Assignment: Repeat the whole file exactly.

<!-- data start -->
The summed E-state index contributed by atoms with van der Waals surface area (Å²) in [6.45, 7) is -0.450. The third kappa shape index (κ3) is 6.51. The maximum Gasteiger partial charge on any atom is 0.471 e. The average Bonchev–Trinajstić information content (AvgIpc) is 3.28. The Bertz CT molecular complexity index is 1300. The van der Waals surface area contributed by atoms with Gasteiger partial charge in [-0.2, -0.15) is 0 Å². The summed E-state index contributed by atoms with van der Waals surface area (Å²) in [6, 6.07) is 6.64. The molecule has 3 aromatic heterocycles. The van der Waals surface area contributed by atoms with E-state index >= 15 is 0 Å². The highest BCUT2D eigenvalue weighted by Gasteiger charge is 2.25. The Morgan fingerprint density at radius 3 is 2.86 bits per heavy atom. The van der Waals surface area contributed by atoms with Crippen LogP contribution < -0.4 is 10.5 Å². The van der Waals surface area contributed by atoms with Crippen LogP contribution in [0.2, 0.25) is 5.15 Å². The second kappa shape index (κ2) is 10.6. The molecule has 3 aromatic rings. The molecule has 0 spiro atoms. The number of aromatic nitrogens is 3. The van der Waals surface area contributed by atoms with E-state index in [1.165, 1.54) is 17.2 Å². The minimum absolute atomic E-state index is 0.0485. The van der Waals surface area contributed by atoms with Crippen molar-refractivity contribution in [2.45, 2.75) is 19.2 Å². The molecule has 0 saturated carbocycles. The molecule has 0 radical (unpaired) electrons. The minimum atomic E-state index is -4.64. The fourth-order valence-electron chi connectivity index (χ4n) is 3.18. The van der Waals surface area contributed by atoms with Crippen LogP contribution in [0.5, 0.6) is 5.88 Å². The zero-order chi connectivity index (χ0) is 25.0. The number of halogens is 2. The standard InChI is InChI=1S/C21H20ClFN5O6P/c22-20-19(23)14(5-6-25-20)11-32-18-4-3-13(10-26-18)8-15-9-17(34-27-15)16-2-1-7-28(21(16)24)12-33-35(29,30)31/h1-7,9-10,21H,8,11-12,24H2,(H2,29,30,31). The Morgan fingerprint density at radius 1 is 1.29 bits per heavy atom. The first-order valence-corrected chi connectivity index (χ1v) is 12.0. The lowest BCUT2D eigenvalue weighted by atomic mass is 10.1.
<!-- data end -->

The summed E-state index contributed by atoms with van der Waals surface area (Å²) in [6.45, 7) is -0.450. The third kappa shape index (κ3) is 6.51. The maximum Gasteiger partial charge on any atom is 0.471 e. The average Bonchev–Trinajstić information content (AvgIpc) is 3.28. The Bertz CT molecular complexity index is 1300. The van der Waals surface area contributed by atoms with Gasteiger partial charge in [-0.2, -0.15) is 0 Å². The summed E-state index contributed by atoms with van der Waals surface area (Å²) in [6, 6.07) is 6.64. The molecule has 3 aromatic heterocycles. The van der Waals surface area contributed by atoms with E-state index >= 15 is 0 Å². The highest BCUT2D eigenvalue weighted by Gasteiger charge is 2.25. The Morgan fingerprint density at radius 3 is 2.86 bits per heavy atom. The van der Waals surface area contributed by atoms with Crippen LogP contribution < -0.4 is 10.5 Å². The van der Waals surface area contributed by atoms with Crippen LogP contribution in [0.2, 0.25) is 5.15 Å². The second kappa shape index (κ2) is 10.6. The molecule has 3 aromatic rings. The molecule has 0 spiro atoms. The number of aromatic nitrogens is 3. The van der Waals surface area contributed by atoms with E-state index in [1.165, 1.54) is 17.2 Å². The minimum absolute atomic E-state index is 0.0485. The van der Waals surface area contributed by atoms with Crippen molar-refractivity contribution in [2.45, 2.75) is 19.2 Å². The molecule has 0 saturated carbocycles. The molecule has 0 radical (unpaired) electrons. The minimum atomic E-state index is -4.64. The fourth-order valence-electron chi connectivity index (χ4n) is 3.18. The van der Waals surface area contributed by atoms with Crippen LogP contribution in [0.5, 0.6) is 5.88 Å². The zero-order chi connectivity index (χ0) is 25.0. The number of halogens is 2. The standard InChI is InChI=1S/C21H20ClFN5O6P/c22-20-19(23)14(5-6-25-20)11-32-18-4-3-13(10-26-18)8-15-9-17(34-27-15)16-2-1-7-28(21(16)24)12-33-35(29,30)31/h1-7,9-10,21H,8,11-12,24H2,(H2,29,30,31). The Morgan fingerprint density at radius 1 is 1.29 bits per heavy atom. The first-order valence-corrected chi connectivity index (χ1v) is 12.0. The lowest BCUT2D eigenvalue weighted by atomic mass is 10.1.